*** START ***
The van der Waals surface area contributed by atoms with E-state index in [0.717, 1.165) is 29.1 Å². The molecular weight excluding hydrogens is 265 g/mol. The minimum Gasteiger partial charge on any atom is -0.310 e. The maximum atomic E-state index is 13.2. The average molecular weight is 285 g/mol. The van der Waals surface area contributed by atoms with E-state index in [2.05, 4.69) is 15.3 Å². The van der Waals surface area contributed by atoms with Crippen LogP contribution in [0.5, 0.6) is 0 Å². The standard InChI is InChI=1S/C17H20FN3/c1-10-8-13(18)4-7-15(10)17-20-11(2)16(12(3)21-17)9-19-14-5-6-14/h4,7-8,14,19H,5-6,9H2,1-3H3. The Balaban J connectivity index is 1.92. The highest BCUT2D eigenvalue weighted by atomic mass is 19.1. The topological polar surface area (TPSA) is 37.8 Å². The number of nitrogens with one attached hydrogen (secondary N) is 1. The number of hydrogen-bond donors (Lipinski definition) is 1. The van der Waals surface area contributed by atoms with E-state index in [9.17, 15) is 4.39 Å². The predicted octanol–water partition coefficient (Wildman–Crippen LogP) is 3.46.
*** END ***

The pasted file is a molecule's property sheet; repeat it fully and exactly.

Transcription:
The van der Waals surface area contributed by atoms with E-state index in [0.717, 1.165) is 29.1 Å². The molecular weight excluding hydrogens is 265 g/mol. The minimum Gasteiger partial charge on any atom is -0.310 e. The maximum atomic E-state index is 13.2. The average molecular weight is 285 g/mol. The van der Waals surface area contributed by atoms with E-state index in [2.05, 4.69) is 15.3 Å². The van der Waals surface area contributed by atoms with Crippen LogP contribution in [0.5, 0.6) is 0 Å². The standard InChI is InChI=1S/C17H20FN3/c1-10-8-13(18)4-7-15(10)17-20-11(2)16(12(3)21-17)9-19-14-5-6-14/h4,7-8,14,19H,5-6,9H2,1-3H3. The Balaban J connectivity index is 1.92. The highest BCUT2D eigenvalue weighted by atomic mass is 19.1. The topological polar surface area (TPSA) is 37.8 Å². The number of nitrogens with one attached hydrogen (secondary N) is 1. The number of hydrogen-bond donors (Lipinski definition) is 1. The van der Waals surface area contributed by atoms with E-state index in [9.17, 15) is 4.39 Å². The predicted octanol–water partition coefficient (Wildman–Crippen LogP) is 3.46.